Let’s take a trip to Four Corners. Sounds simple enough, right? All you need is some gas in the car, a GPS, maybe some road trip music and snacks, and you are good to go. More than likely we’ll be cruising down the entire length of US 160 to get there.
But if we went back in time 60 years, the act of the Arizona Highway Department getting someone to the Four Corners involved congressional funding, multiple contracts and some convoluted highway numbering.
At that time, there was no US 160 in Arizona. That highway ran through Colorado and ended at Crescent Junction in Utah. But in late 1958, Congress approved funding for “Navajo Route 1,” which would extend from US 89 north of Flagstaff, through Tuba City and then head northeast.
A news release from the Bureau of Indian Affairs dated July 3, 1959, announced that the C. R. Davis Contracting Co. of Albuquerque, New Mexico, had won a $393,202 contract to build 9 miles heading northeast from Tuba City.
“This nine-mile section is the first project on Navajo Route 1 to be constructed [f]or immediate takeover by the State of Arizona after the Bureau of Indian Affairs contract is complete,” the release says.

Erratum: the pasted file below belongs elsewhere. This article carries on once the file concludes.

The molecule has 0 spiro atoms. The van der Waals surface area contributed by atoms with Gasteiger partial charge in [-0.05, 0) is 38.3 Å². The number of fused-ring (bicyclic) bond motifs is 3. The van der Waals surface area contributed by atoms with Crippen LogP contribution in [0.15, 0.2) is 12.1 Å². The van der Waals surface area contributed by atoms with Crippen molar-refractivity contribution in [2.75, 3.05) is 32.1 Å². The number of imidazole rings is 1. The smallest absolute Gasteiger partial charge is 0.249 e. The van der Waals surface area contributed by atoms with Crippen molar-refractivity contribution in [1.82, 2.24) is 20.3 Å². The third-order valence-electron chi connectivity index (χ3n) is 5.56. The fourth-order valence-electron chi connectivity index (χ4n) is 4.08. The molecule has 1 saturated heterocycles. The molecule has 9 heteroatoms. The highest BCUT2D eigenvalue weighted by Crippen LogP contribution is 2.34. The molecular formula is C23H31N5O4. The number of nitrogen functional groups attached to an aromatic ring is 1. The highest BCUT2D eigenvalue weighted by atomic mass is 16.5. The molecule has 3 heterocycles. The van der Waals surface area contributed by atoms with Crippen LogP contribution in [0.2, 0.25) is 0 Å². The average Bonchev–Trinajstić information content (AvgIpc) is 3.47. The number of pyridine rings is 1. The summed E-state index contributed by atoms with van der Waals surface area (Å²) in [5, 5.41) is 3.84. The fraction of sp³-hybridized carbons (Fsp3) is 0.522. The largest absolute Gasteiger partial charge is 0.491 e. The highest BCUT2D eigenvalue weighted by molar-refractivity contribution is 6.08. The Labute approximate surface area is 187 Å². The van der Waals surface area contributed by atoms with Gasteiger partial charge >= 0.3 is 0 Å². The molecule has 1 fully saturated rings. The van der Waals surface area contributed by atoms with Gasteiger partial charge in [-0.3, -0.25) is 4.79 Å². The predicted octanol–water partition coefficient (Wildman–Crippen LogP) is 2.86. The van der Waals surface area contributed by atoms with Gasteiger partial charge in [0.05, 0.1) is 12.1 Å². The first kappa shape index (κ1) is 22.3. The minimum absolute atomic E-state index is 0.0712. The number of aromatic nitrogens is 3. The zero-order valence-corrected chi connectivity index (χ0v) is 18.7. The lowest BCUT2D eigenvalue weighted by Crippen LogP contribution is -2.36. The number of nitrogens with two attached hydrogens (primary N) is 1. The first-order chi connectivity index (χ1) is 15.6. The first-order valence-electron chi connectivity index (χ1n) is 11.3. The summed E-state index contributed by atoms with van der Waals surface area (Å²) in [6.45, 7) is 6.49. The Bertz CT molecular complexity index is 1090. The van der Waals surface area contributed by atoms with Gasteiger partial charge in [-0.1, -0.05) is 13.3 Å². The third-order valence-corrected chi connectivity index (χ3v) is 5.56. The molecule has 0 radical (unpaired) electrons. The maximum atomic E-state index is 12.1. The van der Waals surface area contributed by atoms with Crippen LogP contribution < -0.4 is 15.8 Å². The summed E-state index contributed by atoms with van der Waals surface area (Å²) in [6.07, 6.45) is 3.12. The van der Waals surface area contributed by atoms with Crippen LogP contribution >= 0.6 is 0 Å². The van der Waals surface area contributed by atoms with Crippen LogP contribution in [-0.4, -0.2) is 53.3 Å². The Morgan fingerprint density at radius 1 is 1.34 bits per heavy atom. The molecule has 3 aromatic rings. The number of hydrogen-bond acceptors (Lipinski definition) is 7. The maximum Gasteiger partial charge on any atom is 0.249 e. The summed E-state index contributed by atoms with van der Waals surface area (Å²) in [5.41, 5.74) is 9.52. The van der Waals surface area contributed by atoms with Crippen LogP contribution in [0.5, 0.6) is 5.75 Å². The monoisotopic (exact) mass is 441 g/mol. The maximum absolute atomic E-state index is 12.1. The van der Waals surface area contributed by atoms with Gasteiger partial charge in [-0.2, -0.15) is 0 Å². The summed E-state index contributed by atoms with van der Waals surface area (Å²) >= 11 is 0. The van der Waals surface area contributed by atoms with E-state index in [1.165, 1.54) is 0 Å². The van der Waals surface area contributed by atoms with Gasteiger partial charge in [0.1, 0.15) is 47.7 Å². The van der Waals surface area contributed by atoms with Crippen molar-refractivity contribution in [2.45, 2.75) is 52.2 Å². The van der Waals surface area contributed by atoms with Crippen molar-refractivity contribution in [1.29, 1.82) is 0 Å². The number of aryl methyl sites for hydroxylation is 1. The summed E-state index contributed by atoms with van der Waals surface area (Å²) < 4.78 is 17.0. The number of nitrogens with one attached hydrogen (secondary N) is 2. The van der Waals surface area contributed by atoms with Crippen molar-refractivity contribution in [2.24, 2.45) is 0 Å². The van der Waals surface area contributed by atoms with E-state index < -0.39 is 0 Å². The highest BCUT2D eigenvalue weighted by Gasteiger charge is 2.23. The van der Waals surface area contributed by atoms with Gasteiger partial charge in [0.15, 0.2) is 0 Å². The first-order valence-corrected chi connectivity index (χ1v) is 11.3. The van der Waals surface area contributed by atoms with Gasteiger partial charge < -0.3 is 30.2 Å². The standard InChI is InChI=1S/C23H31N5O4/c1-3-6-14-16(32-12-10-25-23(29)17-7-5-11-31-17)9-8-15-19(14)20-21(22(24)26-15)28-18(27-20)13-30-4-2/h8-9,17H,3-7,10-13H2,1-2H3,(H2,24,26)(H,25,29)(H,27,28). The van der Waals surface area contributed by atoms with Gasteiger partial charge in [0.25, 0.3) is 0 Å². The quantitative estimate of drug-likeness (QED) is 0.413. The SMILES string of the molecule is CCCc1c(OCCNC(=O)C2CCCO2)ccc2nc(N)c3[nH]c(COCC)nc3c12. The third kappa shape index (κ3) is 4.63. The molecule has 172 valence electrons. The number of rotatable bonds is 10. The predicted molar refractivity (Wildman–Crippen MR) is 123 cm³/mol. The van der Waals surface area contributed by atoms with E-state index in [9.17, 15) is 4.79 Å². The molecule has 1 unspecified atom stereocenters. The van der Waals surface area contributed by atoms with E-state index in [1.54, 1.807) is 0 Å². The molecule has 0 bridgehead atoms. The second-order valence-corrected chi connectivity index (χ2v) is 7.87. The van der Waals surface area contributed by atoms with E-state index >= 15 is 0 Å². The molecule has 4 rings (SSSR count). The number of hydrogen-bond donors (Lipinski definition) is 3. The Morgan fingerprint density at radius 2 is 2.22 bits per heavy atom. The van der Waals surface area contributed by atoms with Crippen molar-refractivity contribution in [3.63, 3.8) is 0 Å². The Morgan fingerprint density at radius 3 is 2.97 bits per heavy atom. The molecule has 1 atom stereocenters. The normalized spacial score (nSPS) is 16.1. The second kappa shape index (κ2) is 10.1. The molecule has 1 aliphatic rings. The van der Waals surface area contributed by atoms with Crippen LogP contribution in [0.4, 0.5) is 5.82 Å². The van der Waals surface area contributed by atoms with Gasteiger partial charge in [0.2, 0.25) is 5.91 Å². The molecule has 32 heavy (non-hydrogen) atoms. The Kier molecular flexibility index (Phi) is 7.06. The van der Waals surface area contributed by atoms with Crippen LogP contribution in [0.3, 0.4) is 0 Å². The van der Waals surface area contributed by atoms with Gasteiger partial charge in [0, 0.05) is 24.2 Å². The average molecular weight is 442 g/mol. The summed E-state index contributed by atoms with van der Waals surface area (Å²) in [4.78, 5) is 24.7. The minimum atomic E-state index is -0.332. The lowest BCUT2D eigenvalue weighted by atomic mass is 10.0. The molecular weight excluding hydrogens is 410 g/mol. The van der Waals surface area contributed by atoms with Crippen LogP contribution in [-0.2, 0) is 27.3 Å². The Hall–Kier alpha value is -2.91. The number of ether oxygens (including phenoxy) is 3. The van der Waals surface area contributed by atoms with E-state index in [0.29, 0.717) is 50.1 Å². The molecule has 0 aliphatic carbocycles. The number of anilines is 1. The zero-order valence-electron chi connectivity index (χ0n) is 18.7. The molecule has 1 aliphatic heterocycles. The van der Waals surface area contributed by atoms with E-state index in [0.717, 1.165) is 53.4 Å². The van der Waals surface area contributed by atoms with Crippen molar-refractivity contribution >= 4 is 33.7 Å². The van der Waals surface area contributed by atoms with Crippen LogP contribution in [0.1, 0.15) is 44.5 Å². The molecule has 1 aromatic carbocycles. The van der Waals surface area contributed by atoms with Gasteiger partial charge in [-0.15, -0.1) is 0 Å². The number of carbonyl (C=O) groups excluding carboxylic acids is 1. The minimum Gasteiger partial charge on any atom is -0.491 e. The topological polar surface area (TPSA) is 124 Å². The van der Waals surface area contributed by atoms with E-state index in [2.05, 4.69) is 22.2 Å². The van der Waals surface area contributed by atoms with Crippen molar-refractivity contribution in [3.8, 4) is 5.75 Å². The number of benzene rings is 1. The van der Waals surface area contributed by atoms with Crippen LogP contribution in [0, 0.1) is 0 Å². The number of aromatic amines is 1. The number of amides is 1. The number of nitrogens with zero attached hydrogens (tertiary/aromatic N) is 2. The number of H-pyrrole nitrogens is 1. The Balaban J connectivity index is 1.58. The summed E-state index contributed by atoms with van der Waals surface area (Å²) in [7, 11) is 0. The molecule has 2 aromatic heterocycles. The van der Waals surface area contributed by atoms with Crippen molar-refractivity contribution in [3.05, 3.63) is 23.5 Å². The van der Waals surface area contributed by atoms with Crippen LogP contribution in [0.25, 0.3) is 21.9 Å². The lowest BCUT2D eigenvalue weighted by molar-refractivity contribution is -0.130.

Another release in December 1960 touts the contract for another 10-mile stretch being added to the road, which would make “a total of approximately 70 miles of paved highway from US 89 north of Flagstaff, extending northeast through Tuba City toward Kayenta.”
By 1962, the state and local businesses celebrated the opening of the so-called “Navajo Trail” connecting Flagstaff with Tuba City, Kayenta and the Four Corners region. The dedication of the road, which now ran all the way to Cortez, Colorado, coincided with the Bureau of Land Management and the Bureau of Indian Affairs pouring an elevated concrete pad around the 1931 brass marker at the Four Corners Monument.
Our exhaustive 2011 report, Arizona Transportation History, points out that the route “was built not just to facilitate tourism, but also to improve access to oil, coal, and uranium deposits then being developed on the Navajo Indian Reservation.”
After becoming part of the state highway system, the road was not designated as US 160, which still went into Utah, but US 164. However, that designation would last only until 1970, when a realignment of highway numberings in the greater Four Corners area took place.
The US 160 designation was routed southwestward through Colorado and into Arizona on the relatively new road, eliminating the US 164 numbering and setting the new westerward terminus of US 160 at US 89 west of Tuba City.
So ... that helped pass a few minutes of our trip. What do you want to do now? Maybe play the license plate game?
David Rookhuyzen is a public information officer for Arizona Department of Transportation.